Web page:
One Hundred Years of Choking People

By M.G. Myers Oct 17, 2018

“I was born a son of bitch, and I’m going to die a son of a bitch.” -- Gabriel García Márquez, “One Hundred Years of Solitude”

In the annals of MMA pioneers, we are to first remember his cousin, Royce Gracie, who won three of this first four Ultimate Fighting Championship tournaments and in the process changed martial arts. When it comes to invincibility, no one holds the myth together like his other cousin, the undefeated Rickson Gracie. Such legends were granted status long ago. However, it is time at last to acknowledge a king whose story is still ongoing. Equal parts magic and realism, Renzo Gracie’s MMA journey is linked to the history of the sport.

Another no holds barred tournament, the World Combat Championship, was underway in Charlotte, North Caroline, in 1995 and another undersized Gracie was expected to do big things. Unlike Royce, Renzo scrapped the gi and the passive guard style, entering the cage with white spandex shorts and an aggressive approach.

Judoka Ben Spijkers stood across from him in the opening round and curiously kept his gi on -- a move commentator Bob Wall called, “a tactical disadvantage.” After those words and a few legal headbutts on the ground, Renzo took Spijkers’ back and gripped a lapel choke. Spijkers tapped, but Renzo held the choke, forcing referee Cecil Peoples to step in. When he released and fell to his back, Renzo kicked Spijkers before rising to his feet and stepping on the back of his neck.

“I don’t know if that’s the sort of thing they are going to appreciate here,” said commentator Todd Christensen.

There are two sides to every story, though. Not known then was that Spijkers had allegedly spent the previous night prank calling Gracie to keep him from sleeping. The day before this at the weigh-ins -- where they first learned they would fight each other -- Spijkers shouted insults at Gracie during the faceoff.

“My common reaction, would be at least a head butt on the bridge of his nose,” Renzo said, recounting the incident in a Facebook post while marveling at his self-control.

In the next round, Gracie once again won by submission. This time, he was quick to let go of it and help his opponent off the ground. It was a similar story in the final, where he submitted 6-foot-3 James Warring. Renzo embraced the kickboxing champion in a hug, his chin resting on top of his forehead. As for Spijkers, Renzo’s only regret was not inflicting more damage, as he later learned that he allegedly assaulted a female flight attendant the next day.

“He hit a woman,” Renzo alleged. “If I knew it, I would have broken his arm so he would never commit a sin like that again.”

Like many of his family members, Renzo moved from Brazil to the United States to open a Brazilian Jiu-Jitsu academy. He was taken in by New York, a city in which he likens walking the streets to “reading a book every day.” The choice was clear back then. Despite his duties of getting his academy off the ground and only having white belts with which to work, Renzo continued his winning ways into a Martial Arts Reality Super Fighting headliner, where he faced UFC 6 tournament winner Oleg Taktarov on Nov. 22, 1996.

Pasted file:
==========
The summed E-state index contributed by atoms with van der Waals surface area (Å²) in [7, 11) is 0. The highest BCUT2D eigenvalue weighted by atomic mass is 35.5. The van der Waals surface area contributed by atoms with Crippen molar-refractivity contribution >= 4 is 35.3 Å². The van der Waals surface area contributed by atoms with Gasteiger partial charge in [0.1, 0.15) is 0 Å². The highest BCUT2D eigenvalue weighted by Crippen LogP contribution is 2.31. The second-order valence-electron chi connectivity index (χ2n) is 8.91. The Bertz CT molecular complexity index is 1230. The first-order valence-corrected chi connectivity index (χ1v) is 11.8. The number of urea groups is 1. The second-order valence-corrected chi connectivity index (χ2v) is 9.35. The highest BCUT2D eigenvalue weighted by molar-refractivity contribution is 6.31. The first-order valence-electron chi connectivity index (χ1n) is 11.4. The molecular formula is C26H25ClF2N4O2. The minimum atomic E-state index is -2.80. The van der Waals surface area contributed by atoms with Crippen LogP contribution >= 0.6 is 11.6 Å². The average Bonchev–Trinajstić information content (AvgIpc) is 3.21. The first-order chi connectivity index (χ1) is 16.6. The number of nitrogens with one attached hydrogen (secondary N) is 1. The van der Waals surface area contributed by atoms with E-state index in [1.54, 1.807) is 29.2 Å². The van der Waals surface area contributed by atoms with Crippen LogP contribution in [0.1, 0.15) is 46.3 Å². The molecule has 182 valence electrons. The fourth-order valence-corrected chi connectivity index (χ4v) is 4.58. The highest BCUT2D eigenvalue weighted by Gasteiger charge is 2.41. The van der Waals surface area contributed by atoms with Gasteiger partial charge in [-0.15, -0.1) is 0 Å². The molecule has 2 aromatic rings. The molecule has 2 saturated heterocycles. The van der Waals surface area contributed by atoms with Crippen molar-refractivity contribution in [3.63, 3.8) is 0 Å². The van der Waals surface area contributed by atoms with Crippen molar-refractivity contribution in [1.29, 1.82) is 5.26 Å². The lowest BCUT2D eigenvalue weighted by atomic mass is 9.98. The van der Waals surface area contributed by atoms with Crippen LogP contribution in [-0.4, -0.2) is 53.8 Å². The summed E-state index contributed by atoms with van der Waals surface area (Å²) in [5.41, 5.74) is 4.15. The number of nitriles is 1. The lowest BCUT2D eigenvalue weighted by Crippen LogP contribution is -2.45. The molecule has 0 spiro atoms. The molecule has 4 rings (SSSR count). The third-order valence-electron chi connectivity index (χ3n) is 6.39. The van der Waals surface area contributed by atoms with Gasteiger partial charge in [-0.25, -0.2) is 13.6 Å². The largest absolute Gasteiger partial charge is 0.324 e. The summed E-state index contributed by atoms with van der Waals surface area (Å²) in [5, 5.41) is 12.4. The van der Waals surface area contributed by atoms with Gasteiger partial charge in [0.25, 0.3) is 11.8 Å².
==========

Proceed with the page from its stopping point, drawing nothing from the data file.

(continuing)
“Alright, gentleman,” commentator Jim Brinson said, “set us up quickly. What are we gonna see here right off the bat? Blood?”

After denying Gracie’s attempts to bring him to the ground, Taktarov caught Gracie’s kick and tripped him to the mat. “The Russian Bear” hovered above with his hands down, as Gracie connected with an uptick to the chin. Taktarov staggered and fell backward. Seated but still stunned, he was met with Gracie’s charging right hand. “Who says they can’t punch or kick?” commentator Dr. Alan Brackup asked. When Takarov came to his senses, he felt his face, which was streaming with blood.

Like his other fighting cousins, Renzo soon caught the attention of Pride Fighting Championships, where a Japanese-Brazilian rivalry was reigniting. Leading the Japanese side was pro wrestling star Kazushi Sakuraba, who defeated Royce and Royler Gracie successively -- a feat that was supposed to be doubly impossible. Renzo, seen as a more modern and more complete fighter, was given the responsibility of placing the family back on top.

A close, back-and-forth contest ensued, but in the final minute, Renzo, believing he had done more, clung to a grounded Sakuraba to let the clock run out. It was then that the clever wrestler made his move and reached around for a Kimura -- a technique named after Japanese jiu-jitsu master Masahiko Kimura for the hold he used to defeat Renzo’s great uncle, Helio Gracie, some 50 years prior. Sakuraba got to his feet with the arm in tow. Renzo circled to escape, but Sakuraba followed. As they spiraled to the ground, Sakuraba landed on top of Renzo with free rein to mangle his arm. As his ligaments twisted and popped, Renzo watched and accepted the punishment for his error. The referee stepped in to wave off the fight with 17 seconds remaining. Sakuraba addressed the ecstatic Japanese crowd. With his brother, Ryan Gracie, holding his elbow in place, Renzo waited his turn.

“Many people make excuses when they lose,” he said. “I only have one. He was better than me tonight; and the only gift I can give to him is to say that he is the Japanese version of the Gracie family.”

It was a moment about which Renzo would be asked for the rest of his career.

“My whole life I wondered if I would or not [tap out],” Gracie told, “so what Sakuraba gave me was something I will cherish for the rest of my life.”

A photo of the fight hangs on the wall of Renzo’s academy, where by this time Brazilian jiu-jitsu was having its own surge in popularity and he had more than white belts with which to work. There was a dedicated purple belt named Matt Serra, whom Renzo made an instructor after telling him to quit his night duty job. Ricardo Almeida, a talent Renzo first spotted at age 13 in Rio de Janeiro, made the move to New York. Then there was the former bouncer, John Danaher. Before his Danaher Death Squad started turning the Brazilian jiu-jitsu scene on its head, he was testing new techniques that worked on everyone but Renzo.

However, as Renzo’s influence grew, so did his losses. It was one thing to defeat larger opponents with little to no understanding of jiu-jitsu, but it was another to face the new breed of fighters that now entered the sport. After his loss to Sakuraba, Renzo suffered a knockout loss at the hands of former Olympian Dan Henderson and then lost two of his next three. An aging fighter fading out of sport was presumably how B.J. Penn’s father saw Renzo when he called to offer him a fight with his son.